About 27 percent of Kenyans live in urban areas, and Kenya is urbanizing at a rate of about 4.3 percent per year. About 50% of the population is expected to live in urban areas by 2050. The size of Kenya’s middle class is growing as evidenced by the growth in its gross national income per capita which has increased at a Compound annual growth rate (CAGR) of 2 per cent over the past 10 years.
Doing business in Kenya
The highlights of World Bank score of doing business in Kenya is summarised as follows;
|Topic||World Bank 2017 rank||World Bank 2016 rank||Change|
|Starting a business||116||150||34|
|Dealing with Construction Permits||152||155||3|
|Protecting Minority Investors||87||112||25|
|Trading across the boarders||105||107||2|
The country made some improvements in a number of areas.
Kenya’s Standard & Poor’s credit rating stands at B+ with stable outlook. Moody’s credit rating for Kenya was last set at B1 with stable outlook. Fitch’s credit rating for Kenya was last reported at B+ with negative outlook.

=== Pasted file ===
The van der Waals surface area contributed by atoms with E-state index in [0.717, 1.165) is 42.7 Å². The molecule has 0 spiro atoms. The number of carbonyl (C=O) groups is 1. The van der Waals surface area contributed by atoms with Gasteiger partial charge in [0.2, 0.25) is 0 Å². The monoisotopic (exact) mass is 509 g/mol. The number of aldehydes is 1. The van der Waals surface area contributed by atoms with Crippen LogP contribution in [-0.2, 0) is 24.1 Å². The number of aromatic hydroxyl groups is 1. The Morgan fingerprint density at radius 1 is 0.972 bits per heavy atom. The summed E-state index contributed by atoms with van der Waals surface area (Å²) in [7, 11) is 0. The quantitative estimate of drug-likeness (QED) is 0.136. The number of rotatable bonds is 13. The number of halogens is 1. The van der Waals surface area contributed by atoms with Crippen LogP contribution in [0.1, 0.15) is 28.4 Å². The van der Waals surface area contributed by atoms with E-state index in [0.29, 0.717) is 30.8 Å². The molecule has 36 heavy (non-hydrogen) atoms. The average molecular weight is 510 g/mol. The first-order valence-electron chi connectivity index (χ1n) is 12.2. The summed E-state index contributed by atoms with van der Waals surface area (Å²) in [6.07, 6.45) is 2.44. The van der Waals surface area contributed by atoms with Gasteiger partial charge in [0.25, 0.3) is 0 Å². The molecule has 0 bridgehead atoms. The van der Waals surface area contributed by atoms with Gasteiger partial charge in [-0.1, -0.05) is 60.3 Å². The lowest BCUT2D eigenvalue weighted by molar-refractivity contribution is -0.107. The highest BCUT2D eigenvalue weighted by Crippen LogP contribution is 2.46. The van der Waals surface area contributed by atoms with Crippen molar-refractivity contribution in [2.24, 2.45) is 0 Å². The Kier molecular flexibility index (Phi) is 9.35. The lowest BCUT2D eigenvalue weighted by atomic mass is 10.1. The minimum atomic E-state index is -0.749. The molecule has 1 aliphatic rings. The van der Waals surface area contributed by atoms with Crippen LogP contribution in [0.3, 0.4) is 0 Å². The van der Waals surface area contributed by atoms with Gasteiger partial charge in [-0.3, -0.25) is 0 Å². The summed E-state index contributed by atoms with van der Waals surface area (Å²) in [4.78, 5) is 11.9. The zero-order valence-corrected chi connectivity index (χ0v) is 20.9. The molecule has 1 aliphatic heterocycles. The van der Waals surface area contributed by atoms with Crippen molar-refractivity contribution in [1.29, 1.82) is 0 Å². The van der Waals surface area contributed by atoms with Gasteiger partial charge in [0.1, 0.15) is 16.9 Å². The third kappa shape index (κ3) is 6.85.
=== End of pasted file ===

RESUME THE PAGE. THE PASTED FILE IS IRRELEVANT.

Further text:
Kenya has fully liberalized its economy and removed all obstacles that previously hampered the free flow of trade and private investment, such as exchange controls, import and export licensing, as well as restrictions on remittances of profits and dividends.
The Kenya Constitution guarantees against expropriation of private property in addition to no exchange controls, guarantee repatriation of capital, profits and interests. Kenya is a member of the Multilateral Investment Guarantee Agency (MIGA) and the Africa Trade Insurance Agency (ATIA), which both insure foreign investments against non-commercial risks. Kenya is also a member of the International Centre for Settlement of Investment Disputes (ICSID), which arbitrates cases between foreign investors and host Governments. Kenya has adequate legal framework to handle arbitration cases.
Key development challenges
Kenya is still faced with developmental challenges of poverty, corruption, inequality, governance, low investment and low firm productivity that may slow down the economic growth of the country.
According to Transparency International Kenya score was 26 and ranked 145 least corrupt nations out of 176 countries. Kenya is therefore among the countries in Africa with high corruption levels. The government of Kenya has put strategies in place to fight corruption.
Except the border areas with Somalia, Kenya is reasonably secure country for foreign visitors but still one needs to take necessary precautions for personal security. The government has allocated more resources to security organisations to contain any security threats in the country.
Unemployment and skilled labour